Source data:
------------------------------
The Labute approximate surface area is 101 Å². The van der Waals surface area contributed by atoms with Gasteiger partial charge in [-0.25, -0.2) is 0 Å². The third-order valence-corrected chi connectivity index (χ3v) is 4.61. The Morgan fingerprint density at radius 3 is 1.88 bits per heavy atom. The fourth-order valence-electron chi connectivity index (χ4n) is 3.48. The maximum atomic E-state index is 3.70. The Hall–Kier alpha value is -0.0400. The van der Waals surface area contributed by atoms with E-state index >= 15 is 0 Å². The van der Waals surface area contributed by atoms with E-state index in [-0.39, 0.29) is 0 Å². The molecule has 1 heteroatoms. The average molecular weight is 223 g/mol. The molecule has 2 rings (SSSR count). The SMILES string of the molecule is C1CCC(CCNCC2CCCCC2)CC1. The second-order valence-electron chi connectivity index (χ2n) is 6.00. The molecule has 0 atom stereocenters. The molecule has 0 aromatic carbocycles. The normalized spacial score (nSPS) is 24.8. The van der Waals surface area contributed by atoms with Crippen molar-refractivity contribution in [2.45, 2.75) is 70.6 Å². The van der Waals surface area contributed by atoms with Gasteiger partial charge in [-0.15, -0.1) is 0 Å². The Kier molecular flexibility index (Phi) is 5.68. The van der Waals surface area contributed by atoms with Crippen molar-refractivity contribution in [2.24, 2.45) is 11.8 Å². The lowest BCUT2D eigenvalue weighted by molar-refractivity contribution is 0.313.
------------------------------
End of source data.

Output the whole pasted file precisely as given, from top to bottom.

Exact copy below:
The Labute approximate surface area is 101 Å². The van der Waals surface area contributed by atoms with Gasteiger partial charge in [-0.25, -0.2) is 0 Å². The third-order valence-corrected chi connectivity index (χ3v) is 4.61. The Morgan fingerprint density at radius 3 is 1.88 bits per heavy atom. The fourth-order valence-electron chi connectivity index (χ4n) is 3.48. The maximum atomic E-state index is 3.70. The Hall–Kier alpha value is -0.0400. The van der Waals surface area contributed by atoms with E-state index >= 15 is 0 Å². The van der Waals surface area contributed by atoms with E-state index in [-0.39, 0.29) is 0 Å². The molecule has 1 heteroatoms. The average molecular weight is 223 g/mol. The molecule has 2 rings (SSSR count). The SMILES string of the molecule is C1CCC(CCNCC2CCCCC2)CC1. The second-order valence-electron chi connectivity index (χ2n) is 6.00. The molecule has 0 atom stereocenters. The molecule has 0 aromatic carbocycles. The normalized spacial score (nSPS) is 24.8. The van der Waals surface area contributed by atoms with Crippen molar-refractivity contribution in [2.45, 2.75) is 70.6 Å². The van der Waals surface area contributed by atoms with Gasteiger partial charge in [-0.15, -0.1) is 0 Å². The Kier molecular flexibility index (Phi) is 5.68. The van der Waals surface area contributed by atoms with Crippen molar-refractivity contribution in [2.24, 2.45) is 11.8 Å². The lowest BCUT2D eigenvalue weighted by molar-refractivity contribution is 0.313.